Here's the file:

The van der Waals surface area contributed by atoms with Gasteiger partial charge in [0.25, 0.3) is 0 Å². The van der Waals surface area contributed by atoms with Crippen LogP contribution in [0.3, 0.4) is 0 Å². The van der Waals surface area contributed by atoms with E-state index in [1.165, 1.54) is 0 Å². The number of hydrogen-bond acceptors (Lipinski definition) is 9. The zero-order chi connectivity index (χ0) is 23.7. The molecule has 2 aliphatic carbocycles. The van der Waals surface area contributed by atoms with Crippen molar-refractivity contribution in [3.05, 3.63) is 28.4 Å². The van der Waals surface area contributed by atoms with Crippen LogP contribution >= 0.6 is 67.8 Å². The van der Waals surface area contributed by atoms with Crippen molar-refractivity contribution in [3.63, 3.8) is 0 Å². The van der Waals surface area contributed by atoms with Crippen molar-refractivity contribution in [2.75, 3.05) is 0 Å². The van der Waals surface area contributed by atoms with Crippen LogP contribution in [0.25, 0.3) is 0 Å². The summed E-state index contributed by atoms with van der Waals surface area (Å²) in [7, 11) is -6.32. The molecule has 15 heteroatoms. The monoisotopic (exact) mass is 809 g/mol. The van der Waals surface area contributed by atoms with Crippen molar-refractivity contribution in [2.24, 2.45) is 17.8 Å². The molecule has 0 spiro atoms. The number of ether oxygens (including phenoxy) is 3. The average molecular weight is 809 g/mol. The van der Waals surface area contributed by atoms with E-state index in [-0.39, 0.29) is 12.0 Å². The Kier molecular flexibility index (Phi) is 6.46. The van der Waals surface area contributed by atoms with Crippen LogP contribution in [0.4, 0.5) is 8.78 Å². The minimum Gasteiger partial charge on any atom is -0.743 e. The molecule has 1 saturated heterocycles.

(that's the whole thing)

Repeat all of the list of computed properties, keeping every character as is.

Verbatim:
The van der Waals surface area contributed by atoms with Gasteiger partial charge in [0.25, 0.3) is 0 Å². The van der Waals surface area contributed by atoms with Crippen LogP contribution in [0.3, 0.4) is 0 Å². The van der Waals surface area contributed by atoms with E-state index in [1.165, 1.54) is 0 Å². The number of hydrogen-bond acceptors (Lipinski definition) is 9. The zero-order chi connectivity index (χ0) is 23.7. The molecule has 2 aliphatic carbocycles. The van der Waals surface area contributed by atoms with Crippen molar-refractivity contribution in [3.05, 3.63) is 28.4 Å². The van der Waals surface area contributed by atoms with Crippen LogP contribution >= 0.6 is 67.8 Å². The van der Waals surface area contributed by atoms with Crippen molar-refractivity contribution in [3.63, 3.8) is 0 Å². The van der Waals surface area contributed by atoms with Crippen molar-refractivity contribution in [2.75, 3.05) is 0 Å². The van der Waals surface area contributed by atoms with Crippen LogP contribution in [0.25, 0.3) is 0 Å². The summed E-state index contributed by atoms with van der Waals surface area (Å²) in [7, 11) is -6.32. The molecule has 15 heteroatoms. The monoisotopic (exact) mass is 809 g/mol. The van der Waals surface area contributed by atoms with Crippen molar-refractivity contribution in [2.24, 2.45) is 17.8 Å². The molecule has 0 spiro atoms. The number of ether oxygens (including phenoxy) is 3. The average molecular weight is 809 g/mol. The van der Waals surface area contributed by atoms with E-state index in [-0.39, 0.29) is 12.0 Å². The Kier molecular flexibility index (Phi) is 6.46. The van der Waals surface area contributed by atoms with Crippen LogP contribution in [0.4, 0.5) is 8.78 Å². The minimum Gasteiger partial charge on any atom is -0.743 e. The molecule has 1 saturated heterocycles.